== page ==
The Selection : Bathory reviewed by Dan Terminus (English interview, 2018)
You probably didn't know about it, unless your read our 2016 interview with the cyberpunk master Dan Terminus, but he has two musical obessions in his life : Type O Negative and Bathory. We tossed a coin and fate chose Bathory. So Dan is going to tell you and/or initiate you about the arcanes of Quorthon's music.
The best album to discover Bathory : Blood Fire Death (1988)
"Blood Fire Death is a major album, because it is entirely composed of grandiose songs. No filler, no bullshit, only tall trees.
It is impossible to label songs like "A Fine Day To Die" or "Dies Irae" as just "songs." They're masterpieces. And that's what Blood Fire Death is, in a way: a collection of masterpieces.
Production is top notch, in Bathory standards. Quorthon's voice is bestial, harmonic and relentless, which will certainly (or strangely) sound good to people who suffer from the Billy Corgan syndrome: I love the music but the singer ruins everything. I've heard some people complaining about Quorthon's voice on early Bathory albums, whereas it's THAT voice that makes it all come together.
Strangely enough, it is still the most accessible Bathory album to this day. That's why I'd recommend it as your first Bathory album to listen to.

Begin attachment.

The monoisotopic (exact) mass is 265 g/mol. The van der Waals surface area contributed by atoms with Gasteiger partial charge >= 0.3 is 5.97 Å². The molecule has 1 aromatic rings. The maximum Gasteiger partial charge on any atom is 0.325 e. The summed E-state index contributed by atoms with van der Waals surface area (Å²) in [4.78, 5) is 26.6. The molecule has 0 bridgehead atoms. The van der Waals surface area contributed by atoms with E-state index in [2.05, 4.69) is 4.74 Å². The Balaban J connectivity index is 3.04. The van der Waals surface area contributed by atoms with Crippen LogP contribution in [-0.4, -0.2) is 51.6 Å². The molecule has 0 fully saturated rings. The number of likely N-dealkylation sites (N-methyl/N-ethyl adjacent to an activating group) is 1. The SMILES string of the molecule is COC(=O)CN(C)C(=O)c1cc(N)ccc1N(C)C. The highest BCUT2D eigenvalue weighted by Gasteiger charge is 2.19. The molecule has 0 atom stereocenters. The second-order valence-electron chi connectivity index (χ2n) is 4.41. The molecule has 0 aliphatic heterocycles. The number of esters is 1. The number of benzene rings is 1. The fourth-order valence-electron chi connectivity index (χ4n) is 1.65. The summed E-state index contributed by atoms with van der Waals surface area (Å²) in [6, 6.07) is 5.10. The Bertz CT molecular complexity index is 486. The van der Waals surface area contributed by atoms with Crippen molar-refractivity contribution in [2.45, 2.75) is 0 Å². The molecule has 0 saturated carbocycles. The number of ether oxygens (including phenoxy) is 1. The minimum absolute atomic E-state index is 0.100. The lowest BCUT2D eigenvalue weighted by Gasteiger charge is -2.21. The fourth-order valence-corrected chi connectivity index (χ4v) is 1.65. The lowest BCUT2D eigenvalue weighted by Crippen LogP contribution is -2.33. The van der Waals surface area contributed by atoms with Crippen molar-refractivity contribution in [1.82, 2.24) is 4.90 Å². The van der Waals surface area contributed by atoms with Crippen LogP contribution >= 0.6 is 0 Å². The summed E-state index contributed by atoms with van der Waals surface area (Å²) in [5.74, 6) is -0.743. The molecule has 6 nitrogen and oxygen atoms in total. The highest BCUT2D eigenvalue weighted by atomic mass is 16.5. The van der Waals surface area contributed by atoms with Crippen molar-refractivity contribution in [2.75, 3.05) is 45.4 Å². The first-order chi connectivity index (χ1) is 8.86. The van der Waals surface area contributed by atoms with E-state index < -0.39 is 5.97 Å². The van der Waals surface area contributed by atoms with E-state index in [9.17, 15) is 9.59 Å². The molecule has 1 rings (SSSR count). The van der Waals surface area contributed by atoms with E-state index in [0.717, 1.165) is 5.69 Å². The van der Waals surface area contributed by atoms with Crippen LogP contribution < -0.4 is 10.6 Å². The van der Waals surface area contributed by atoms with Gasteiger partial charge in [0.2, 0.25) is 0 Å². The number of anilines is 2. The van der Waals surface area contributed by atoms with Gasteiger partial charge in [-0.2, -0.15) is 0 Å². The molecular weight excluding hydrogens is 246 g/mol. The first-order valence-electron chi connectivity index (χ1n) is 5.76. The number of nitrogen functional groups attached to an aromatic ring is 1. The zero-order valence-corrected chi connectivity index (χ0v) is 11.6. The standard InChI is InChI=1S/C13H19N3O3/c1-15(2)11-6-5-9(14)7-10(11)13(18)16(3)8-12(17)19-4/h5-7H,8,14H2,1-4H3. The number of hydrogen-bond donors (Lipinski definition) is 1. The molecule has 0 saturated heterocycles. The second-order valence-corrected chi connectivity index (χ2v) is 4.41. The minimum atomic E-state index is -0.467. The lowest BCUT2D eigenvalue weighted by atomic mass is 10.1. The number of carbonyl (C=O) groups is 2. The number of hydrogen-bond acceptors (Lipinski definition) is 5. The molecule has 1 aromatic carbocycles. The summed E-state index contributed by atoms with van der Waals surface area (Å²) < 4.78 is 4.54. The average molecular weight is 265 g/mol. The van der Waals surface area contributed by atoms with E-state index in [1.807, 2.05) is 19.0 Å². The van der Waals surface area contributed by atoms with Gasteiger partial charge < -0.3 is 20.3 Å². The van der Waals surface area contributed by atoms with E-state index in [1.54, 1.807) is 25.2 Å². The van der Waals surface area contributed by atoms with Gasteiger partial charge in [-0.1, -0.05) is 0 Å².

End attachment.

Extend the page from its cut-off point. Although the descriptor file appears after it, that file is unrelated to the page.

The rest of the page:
It combines the best of Quorthon's worlds: it is definetely metal yet sounding somehow viking at times (foreboding the "Hammerheart" album).
If you had to get someone into Bathory, and could only pick ONE song from Blood Fire Death, then it would be "Odens Ride Over Nordland" segged directly into "A Fine Day To Die."
If they don't like what they hear: fuck them.
My favourite Bathory album : Hammerheart (1990), tied with Under The Sign Of The Black Mark (1987)
I picked two, one from the "black metal" days and one from the "viking" days.
Hammerheart was a slap in the face. And it still is today. This was unlike anything I'd heard before. Majestic, rough, colossal, melodious and captivating.
The songs are long stories, embellished by Quorthon's clear and powerful voice. The vocals are sometimes multi-tracked and/or drowned in reverb, which sounds as if there was a million Quorthon screaming into your loudspeakers. And you can't go wrong with that.
For obvious reasons, Hammerheart became a flagship. Some people often ask how to describe this or that musical style. Well, Hammerheart is the one and only definition of viking metal, should you want to dive into this style.
"Song To Hall Up High" still gives me the goosebumps. I mean, a folk guitar, a synthesizer and Quorthon's voice. Pure magic. Ok, he did it again on "Man of Iron" and "Ring of Gold" but it is, in my opinion, nowhere as touching and moving as in this song.
One song to pick in particular would be "One Rode To Asa Bay". Why ? Because it's a ten minutes long masterpiece that no one ever outdid.
And even after all these years, I still can't hear the neighbour's lawnmower. And to be honest, I don't want to, for it would ruin the mystery.
And Under The Sign Of The Black Mark is the most advanced and complex album of Bathory's black metal days.
Songs are ingeniously put together, with a lot of surprises and changes. The overall sound is the least abrasive of all first three albums (in my opinion). There is a lot to be heard in the album, even synthesizers at times which is a good thing because it gives the music such an amazing dimension.